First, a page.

NCBDDD has updated profiles and Web pages of its state birth defects tracking programs. Each state page describes the program, provides examples of how they are translating data into action, quotes stakeholders about how the program is making a difference, and links to a printable pdf factsheet.
CHOICES: A Program for Women about Choosing Healthy Behaviors
We are pleased to announce that CHOICES: A Program for Women about Choosing Healthy Behaviors is now included in the Substance Abuse and Mental Health Services Administration (SAMHSA) National Registry of Evidence-based Programs and Practices (NREPP). Non-pregnant women enrolled in CHOICES can lower their risk of an alcohol-exposed pregnancy by reducing or stopping risky drinking, using effective contraception, or both. NREPP is a searchable online registry of substance abuse and mental health interventions. The registry description of CHOICES can be found here. More information on CHOICES can be found on CDC’s FASD website here.
Alcohol Screening and Brief Counseling
On January 7, 2014, CDC released a Vital Signs and Morbidity and Mortality Weekly Report article on alcohol screening and brief counseling. This week, on January 14, CDC’s Office for State, Tribal, Local and Territorial Support held an hour-long teleconference in a town hall format to talk about the Vital Signs topic. The teleconference featured three speakers to discuss report’s findings and examples of implementation of alcohol screening and brief counseling through Kaiser Permanente of Northern California and the New York City Department of Health and Mental Hygiene. The presentations are available at http://www.cdc.gov/stltpublichealth/townhall/2014/01/vitalsigns.html.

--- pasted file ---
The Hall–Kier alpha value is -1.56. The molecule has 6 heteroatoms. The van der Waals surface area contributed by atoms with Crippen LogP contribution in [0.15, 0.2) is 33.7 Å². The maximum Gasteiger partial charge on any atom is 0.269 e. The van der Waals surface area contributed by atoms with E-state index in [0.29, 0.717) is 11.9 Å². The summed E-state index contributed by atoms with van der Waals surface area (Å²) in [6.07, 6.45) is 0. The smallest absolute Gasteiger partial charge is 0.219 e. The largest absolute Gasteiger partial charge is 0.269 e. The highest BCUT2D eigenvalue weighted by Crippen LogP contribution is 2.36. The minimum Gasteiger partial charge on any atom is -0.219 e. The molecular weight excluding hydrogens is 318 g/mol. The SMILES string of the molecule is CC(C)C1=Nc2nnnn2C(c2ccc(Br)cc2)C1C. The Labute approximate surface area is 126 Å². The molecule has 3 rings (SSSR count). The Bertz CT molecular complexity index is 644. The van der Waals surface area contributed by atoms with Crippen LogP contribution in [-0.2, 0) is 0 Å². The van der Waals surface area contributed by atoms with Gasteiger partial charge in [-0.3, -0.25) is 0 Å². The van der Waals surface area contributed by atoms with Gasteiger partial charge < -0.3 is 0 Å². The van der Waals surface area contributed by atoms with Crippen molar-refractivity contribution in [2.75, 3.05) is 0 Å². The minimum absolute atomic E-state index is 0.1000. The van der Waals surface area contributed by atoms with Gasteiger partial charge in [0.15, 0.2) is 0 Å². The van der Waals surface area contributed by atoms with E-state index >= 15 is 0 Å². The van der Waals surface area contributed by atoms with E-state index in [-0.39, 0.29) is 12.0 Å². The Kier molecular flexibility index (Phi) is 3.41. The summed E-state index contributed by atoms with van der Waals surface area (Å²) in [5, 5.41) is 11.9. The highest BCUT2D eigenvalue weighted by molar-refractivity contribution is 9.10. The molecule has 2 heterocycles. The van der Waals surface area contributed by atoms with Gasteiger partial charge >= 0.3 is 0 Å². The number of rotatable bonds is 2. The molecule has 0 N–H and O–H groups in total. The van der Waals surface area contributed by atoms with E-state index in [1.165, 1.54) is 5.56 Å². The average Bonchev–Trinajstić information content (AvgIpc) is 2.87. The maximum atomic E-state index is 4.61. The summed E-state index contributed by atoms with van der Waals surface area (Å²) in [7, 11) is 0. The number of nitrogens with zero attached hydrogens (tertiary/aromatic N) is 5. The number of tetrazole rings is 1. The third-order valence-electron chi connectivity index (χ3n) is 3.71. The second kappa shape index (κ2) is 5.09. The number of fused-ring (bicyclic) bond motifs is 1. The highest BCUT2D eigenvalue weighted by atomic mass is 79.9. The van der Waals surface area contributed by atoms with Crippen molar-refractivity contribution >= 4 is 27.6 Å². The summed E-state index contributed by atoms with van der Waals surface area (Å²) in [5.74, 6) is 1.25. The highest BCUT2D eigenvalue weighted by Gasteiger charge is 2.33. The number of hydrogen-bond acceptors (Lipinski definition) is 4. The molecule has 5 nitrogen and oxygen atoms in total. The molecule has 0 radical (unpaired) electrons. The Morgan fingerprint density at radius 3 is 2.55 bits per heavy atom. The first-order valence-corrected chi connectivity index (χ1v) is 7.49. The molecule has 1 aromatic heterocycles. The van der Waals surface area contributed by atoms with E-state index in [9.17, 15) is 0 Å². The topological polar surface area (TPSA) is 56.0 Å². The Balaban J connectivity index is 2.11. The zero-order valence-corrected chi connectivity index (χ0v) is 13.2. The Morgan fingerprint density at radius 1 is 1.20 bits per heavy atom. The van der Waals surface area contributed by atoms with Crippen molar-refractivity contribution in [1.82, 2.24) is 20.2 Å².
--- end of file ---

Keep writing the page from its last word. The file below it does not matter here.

50th Anniversary of the Surgeon General’s Report on Smoking and Health
January 2014 marks the 50th anniversary of the first Surgeon General’s Report on Smoking and Health. We now know that smoking causes a host of cancers and other illnesses and is still the leading preventable cause of death in the United States (killing 440,000 people each year). The 1964 landmark report, released by Surgeon General Dr. Luther Terry, was the first to definitively link smoking with lung cancer and heart disease. As the first document to scientifically establish the link between smoking and ill health, this report laid the foundation for tobacco control efforts in the United States.